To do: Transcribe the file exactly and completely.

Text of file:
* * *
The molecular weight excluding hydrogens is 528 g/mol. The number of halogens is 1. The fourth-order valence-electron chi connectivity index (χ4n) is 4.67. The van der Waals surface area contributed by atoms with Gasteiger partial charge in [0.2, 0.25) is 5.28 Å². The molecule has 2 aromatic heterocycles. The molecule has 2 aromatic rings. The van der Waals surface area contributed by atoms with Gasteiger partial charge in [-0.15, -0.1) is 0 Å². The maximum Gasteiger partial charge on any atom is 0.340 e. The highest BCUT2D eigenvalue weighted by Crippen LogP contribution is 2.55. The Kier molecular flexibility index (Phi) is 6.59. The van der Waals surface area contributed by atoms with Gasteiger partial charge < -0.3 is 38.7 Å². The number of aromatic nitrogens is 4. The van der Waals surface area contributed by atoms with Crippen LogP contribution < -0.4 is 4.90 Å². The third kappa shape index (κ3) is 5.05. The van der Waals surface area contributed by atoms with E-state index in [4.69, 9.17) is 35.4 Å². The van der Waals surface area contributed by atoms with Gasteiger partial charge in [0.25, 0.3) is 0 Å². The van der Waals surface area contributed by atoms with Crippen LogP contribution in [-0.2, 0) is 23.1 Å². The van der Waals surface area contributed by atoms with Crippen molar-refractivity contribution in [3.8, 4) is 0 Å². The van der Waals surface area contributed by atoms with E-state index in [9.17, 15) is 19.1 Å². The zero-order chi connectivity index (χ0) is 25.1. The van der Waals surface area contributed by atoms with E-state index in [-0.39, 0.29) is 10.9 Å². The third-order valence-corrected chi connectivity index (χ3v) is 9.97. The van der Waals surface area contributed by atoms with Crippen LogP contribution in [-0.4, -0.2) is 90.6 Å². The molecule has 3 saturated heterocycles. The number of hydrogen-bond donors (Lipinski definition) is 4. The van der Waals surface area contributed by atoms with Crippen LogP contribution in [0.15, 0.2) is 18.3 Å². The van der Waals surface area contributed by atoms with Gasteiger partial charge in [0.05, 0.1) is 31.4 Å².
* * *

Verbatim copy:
The molecular weight excluding hydrogens is 528 g/mol. The number of halogens is 1. The fourth-order valence-electron chi connectivity index (χ4n) is 4.67. The van der Waals surface area contributed by atoms with Gasteiger partial charge in [0.2, 0.25) is 5.28 Å². The molecule has 2 aromatic heterocycles. The molecule has 2 aromatic rings. The van der Waals surface area contributed by atoms with Gasteiger partial charge in [-0.15, -0.1) is 0 Å². The maximum Gasteiger partial charge on any atom is 0.340 e. The highest BCUT2D eigenvalue weighted by Crippen LogP contribution is 2.55. The Kier molecular flexibility index (Phi) is 6.59. The van der Waals surface area contributed by atoms with Gasteiger partial charge < -0.3 is 38.7 Å². The number of aromatic nitrogens is 4. The van der Waals surface area contributed by atoms with Crippen LogP contribution < -0.4 is 4.90 Å². The third kappa shape index (κ3) is 5.05. The van der Waals surface area contributed by atoms with E-state index in [4.69, 9.17) is 35.4 Å². The van der Waals surface area contributed by atoms with Gasteiger partial charge in [0.25, 0.3) is 0 Å². The van der Waals surface area contributed by atoms with Crippen LogP contribution in [-0.2, 0) is 23.1 Å². The van der Waals surface area contributed by atoms with Crippen molar-refractivity contribution in [3.8, 4) is 0 Å². The van der Waals surface area contributed by atoms with E-state index in [9.17, 15) is 19.1 Å². The zero-order chi connectivity index (χ0) is 25.1. The van der Waals surface area contributed by atoms with E-state index in [-0.39, 0.29) is 10.9 Å². The third-order valence-corrected chi connectivity index (χ3v) is 9.97. The van der Waals surface area contributed by atoms with Crippen LogP contribution in [-0.4, -0.2) is 90.6 Å². The molecule has 3 saturated heterocycles. The number of hydrogen-bond donors (Lipinski definition) is 4. The van der Waals surface area contributed by atoms with Crippen LogP contribution in [0.15, 0.2) is 18.3 Å². The van der Waals surface area contributed by atoms with Gasteiger partial charge in [0.05, 0.1) is 31.4 Å².